Lady Antebellum vs. The Alan Parsons Project

February 16th, 2011 by

Thanks to “sodapop” for submitting a comment about this one.

Lady Antebellum took home Song of The Year at the 2011 Grammy Awards for their song “Need You Now”.  In 1982 British progressive rock band The Alan Parsons Project released “Eye in the Sky” which shares a resemblance to the “Need You Know” melody. Have a listen!

Lady Antebellum -  “Need You Now” (2009)
The Alan Parsons Project – “Eye in the Sky” (1982)
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13 Responses to “Lady Antebellum vs. The Alan Parsons Project”

  1. avatar Polarbear says:

    of coarse ! i knew i heard it before !

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  2. avatar Kate says:

    This was bugging me for MONTHS!! When I first heard Need You Now, I thought it was a remake of another song!

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  3. avatar dxman says:

    “Eye in the Sky” sounds way more like “Living in the City” from the video game Sonic R than “Need You Now.”

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  4. avatar dwaine says:

    they do have the same beat i would have not realize that tell you brought it to my attention

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  5. avatar Keith says:

    I am a member of the Recording Academy (60′s recording artist, writer) I went to the Grammy’s and Lady Antebellum won song of the year, I was shocked, not just because of better songs, but the melody was not original. I couldn’t remember the song (big hit Eye in the Sky), but I was sure they must have taken an old song and changed the words. Well all I had to do was Google and a lot of others thought the same. They took credit for writhing the tune! Not since George Harrison ripped off “He’s So Fine” and changed it to “My Sweet Lord” have I heard one so close; (Harrison lost in court on that one). Most song writers have enough pride, that they do not purposely steal, but do so unwittingly and have it in their subconscious in my opinion.

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    Keith Reply:

    Hi Keith, Thanks for your input on this. If you have anything else to share in your professional experience, definitely drop me a line!

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    Keith Reply:

    My thrill at the Grammys was congratulting Neil Young on his first solo Grammy, and conversations with Scott Bennett of Brian Wilson’s recent CD’s. THANK YOU FOR THIS GREAT WEBSITE!

    I am in Rockabilly Hall of fame inductee 200 as Keith O’Conner and as Torkays. See rockabillyhall.con
    Recorded for Stacy Records. Also for King as one of few whites as Keith Murphy and the Daze. Also Polydor in UK. Latest song Tiddlywink on German group Black Raven CD and Vinyl Rock in Threes. My song on new comp album out of UK Electric Coffee House. Also see my later bio on 60sgaragebands.com

    Thanks for asking!

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  6. avatar Pino says:

    It’s “too late to apologize” for cribbing from OneRepublic. “I can only imagine” what MercyMe’s lawyers might do.

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  7. avatar Sarah says:

    Please help! The Lady A song Things People Say sounds like an 80s song as well. Just the beginning part. Its been bugging me!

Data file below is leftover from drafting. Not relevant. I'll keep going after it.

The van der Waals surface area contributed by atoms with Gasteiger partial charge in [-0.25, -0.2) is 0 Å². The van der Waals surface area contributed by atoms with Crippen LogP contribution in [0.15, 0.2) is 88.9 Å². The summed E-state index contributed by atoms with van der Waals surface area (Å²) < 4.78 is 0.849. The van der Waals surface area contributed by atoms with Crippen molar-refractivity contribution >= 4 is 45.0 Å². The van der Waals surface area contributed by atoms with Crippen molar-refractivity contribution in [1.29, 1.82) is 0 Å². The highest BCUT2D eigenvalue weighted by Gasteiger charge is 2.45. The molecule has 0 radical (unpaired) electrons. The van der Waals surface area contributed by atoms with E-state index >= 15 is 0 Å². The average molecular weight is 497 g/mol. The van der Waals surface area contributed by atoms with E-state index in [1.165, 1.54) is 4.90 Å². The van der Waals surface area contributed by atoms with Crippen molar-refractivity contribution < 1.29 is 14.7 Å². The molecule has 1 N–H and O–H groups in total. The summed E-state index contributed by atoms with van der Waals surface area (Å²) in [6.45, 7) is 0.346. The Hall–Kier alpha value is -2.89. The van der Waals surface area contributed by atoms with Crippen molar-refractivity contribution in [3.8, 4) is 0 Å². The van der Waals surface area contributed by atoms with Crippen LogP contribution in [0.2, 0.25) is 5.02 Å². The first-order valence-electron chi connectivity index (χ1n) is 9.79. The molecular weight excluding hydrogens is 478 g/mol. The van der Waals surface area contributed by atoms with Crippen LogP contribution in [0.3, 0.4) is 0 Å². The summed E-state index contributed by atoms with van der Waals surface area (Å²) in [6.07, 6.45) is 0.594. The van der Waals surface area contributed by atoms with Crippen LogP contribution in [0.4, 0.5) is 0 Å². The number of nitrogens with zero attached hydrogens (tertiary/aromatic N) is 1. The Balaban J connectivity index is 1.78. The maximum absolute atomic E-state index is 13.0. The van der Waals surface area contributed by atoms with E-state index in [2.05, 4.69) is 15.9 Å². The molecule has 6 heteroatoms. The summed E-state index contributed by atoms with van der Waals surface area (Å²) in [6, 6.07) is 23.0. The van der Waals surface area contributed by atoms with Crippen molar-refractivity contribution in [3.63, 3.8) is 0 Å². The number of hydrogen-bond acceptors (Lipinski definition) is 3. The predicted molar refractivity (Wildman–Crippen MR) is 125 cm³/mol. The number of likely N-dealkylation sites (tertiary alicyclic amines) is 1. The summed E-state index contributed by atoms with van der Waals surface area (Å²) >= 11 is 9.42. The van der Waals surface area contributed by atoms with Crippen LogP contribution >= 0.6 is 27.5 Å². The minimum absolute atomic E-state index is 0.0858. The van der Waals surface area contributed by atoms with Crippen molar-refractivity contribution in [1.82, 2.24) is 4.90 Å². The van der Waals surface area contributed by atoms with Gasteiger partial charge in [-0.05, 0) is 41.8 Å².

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    Keith Reply:

    Hi Sarah, I just took a listen. I’m not sure what it might be. Maybe somebody else here could help!

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  8. avatar Shurik says:

    Give me a break, people. Of course it’s a ripoff.
    You think that if someone wants to rip off a song they would do it in the same key and tempo? Different octave, tempo and key doesn’t mean the song is original if the melody is the same.

    The idiot who said that there are only 12 notes in Western music should study a little math, namely the formula for permutations.
    For 12 notes, the formula would be: 12! = 1x2x3x4x5x6x7x8x9x10x11x12 = 479,001,600
    That’s over 479 million people. And I’m only considering combinations of notes. You also have to consider the length of notes (whole, half, quarters, etc.), the time signature and other factors. The odds of someone independently coming up with the same melody, a combination of the same musical phrase, are astronomical.

    By the way, Lady Gaga ripped off “You and I” from “What’s up” by 4 Non Blondes and Coldplay (“Yes”) ripped off Joe Satriani (“If I could fly”). If I were Alan Parsons, I’d be pissed.

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  9. avatar Michael says:

    I am a songwriter who’s had songs on the radio and I’m telling you that record companies ENCOURAGE their artists to write and record songs close to something that’s been a hit already and artists want to be ON the radio so bad that they’ll do it! It’s all about MONEY, especially in Pop, Contemporary Christain and Country. Every songwriter and artist wants a hit on the radio and they don’t care how they get it. It’s all a bunch of crap which is why I don’t listen to the radio anymore. Labels and publishers tell their writers and artists to “write a song like this”. There’s a saying in the record business: If you hear a good song, write it’. Enough said.

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    Keith Reply:

    Hi Michael,
    Thanks for the perspective. It’s a tough place to be as an artist and sometimes it might seem like the only way to “make it” is to give in. I would think some artists can at least use that initial “sellout” hit to jumpstart their career. It’d be nice to make a living doing something you love but when you compromise yourself, eh, that’s a different story.

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